After Congress passed the CARES Act in late March, guaranteeing a $1,200 stimulus payment to individuals making $75,000 or less, we experienced a lot of confusion and delays. First, we realized that if the IRS didn’t have your direct deposit information based on previous tax returns, it would send a paper check. Then the IRS released a tool where you could submit deposit information or check the status of your payment, but it didn’t always work well. If the agency had an incorrect address on file, there wasn’t an easy way to fix it. Some college students discovered that they weren’t eligible to receive a stimulus payment. For some, the IRS later announced, it would send debit cards instead of a check. By mistake, it sent over $1 billion in stimulus payments to deceased people.
Now, a new study released by the Urban Institute has revealed that there are wealth and racial disparities in who received stimulus payments the fastest. Almost 70% of people overall had received their stimulus by late May, but only 58.6% of those below the federal poverty level had. On the other hand, 77.5% of people whose incomes were between 100% to 600% times the federal poverty level had gotten the stimulus by that point. 73.7% of white people had received theirs by then, compared to 68.6% of Black people and 63.7% of Latinx people. The demographic least likely to have gotten their stimulus were Latinx people with someone who isn’t a U.S. citizen in their household — if it’s a spouse, their non-citizen status might have affected their own eligibility.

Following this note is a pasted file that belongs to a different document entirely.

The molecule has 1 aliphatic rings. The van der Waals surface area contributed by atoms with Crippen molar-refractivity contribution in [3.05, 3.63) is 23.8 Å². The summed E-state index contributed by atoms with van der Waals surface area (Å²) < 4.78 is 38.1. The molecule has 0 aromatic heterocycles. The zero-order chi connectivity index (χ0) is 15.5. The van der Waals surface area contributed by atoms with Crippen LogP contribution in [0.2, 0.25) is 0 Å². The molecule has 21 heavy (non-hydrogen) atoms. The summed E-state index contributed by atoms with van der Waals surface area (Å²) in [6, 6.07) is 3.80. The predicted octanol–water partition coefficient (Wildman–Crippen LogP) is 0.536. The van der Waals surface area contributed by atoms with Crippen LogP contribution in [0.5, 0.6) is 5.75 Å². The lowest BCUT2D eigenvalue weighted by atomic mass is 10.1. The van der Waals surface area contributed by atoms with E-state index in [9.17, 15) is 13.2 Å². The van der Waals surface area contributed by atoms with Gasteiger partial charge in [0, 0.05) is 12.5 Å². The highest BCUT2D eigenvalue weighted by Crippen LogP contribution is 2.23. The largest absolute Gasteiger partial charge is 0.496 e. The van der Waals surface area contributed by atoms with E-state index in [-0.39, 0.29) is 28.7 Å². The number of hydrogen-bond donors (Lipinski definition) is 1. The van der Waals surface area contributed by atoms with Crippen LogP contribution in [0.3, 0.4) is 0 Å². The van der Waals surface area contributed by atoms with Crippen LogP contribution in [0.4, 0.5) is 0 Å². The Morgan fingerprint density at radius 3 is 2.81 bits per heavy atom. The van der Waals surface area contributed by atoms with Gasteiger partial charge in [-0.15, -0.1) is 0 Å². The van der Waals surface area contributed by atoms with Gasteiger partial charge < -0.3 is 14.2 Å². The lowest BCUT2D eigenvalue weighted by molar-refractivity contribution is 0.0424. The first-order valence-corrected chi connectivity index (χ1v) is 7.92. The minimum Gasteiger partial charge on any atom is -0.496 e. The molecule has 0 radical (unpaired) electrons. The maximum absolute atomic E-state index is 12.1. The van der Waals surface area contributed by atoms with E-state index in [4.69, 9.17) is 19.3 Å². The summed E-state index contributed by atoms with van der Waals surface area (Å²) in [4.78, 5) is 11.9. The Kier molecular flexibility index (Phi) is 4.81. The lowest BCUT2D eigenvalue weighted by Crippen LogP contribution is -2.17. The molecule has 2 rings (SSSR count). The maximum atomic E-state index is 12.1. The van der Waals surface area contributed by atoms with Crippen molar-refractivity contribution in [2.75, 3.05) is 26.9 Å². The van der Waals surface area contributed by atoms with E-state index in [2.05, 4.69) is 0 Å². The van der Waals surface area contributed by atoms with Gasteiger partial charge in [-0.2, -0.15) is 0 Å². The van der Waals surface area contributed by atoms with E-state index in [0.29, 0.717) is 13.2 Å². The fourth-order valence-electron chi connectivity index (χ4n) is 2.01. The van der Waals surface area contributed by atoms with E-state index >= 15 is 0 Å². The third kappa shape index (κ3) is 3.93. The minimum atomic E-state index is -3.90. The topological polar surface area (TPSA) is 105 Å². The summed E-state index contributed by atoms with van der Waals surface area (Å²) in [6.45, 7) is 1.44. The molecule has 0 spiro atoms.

The study reveals how inequality of access can disadvantage those who are low income and non-white. In April, the U.S. Treasury Department stated its intention to send stimulus payments to people with the lowest adjusted gross income first. The plan would make it a priority to send checks to people with incomes $10,000 or under first, then work up to higher incomes.
In actuality, it didn’t pan out this way for several possible reasons. For one, people with the lowest incomes are more likely to be people who don’t have to file tax returns. Among people who were likely eligible for the stimulus, 38% didn’t file a tax return in the last two years and weren’t receiving Social Security benefits, which meant that the IRS probably didn’t have information on them. But among people whose incomes were right at or below the federal poverty level, 47% didn’t file a tax return or receive Social Security. The study says that a lack of internet access could have also affected whether people in these groups could log onto the IRS portal to submit the necessary information.
As income level goes down, fewer people have bank accounts where the stimulus could have been deposited, and direct deposits were sent much more quickly than paper checks. “Less than half (45.4 percent) of nonrecipients living in poverty had bank accounts,” the study reports.
Right now, many Americans are anxiously wondering whether there might be a second direct stimulus payment coming to ease COVID-19 financial burdens — though members of Congress have said they’re working on the next proposal, we don’t know if it will be another $1,200 and whether the eligibility requirements will be the same. But the haphazard rollout of the first one shows the need for a more reliable way of quickly getting the next stimulus payments to the most vulnerable Americans first.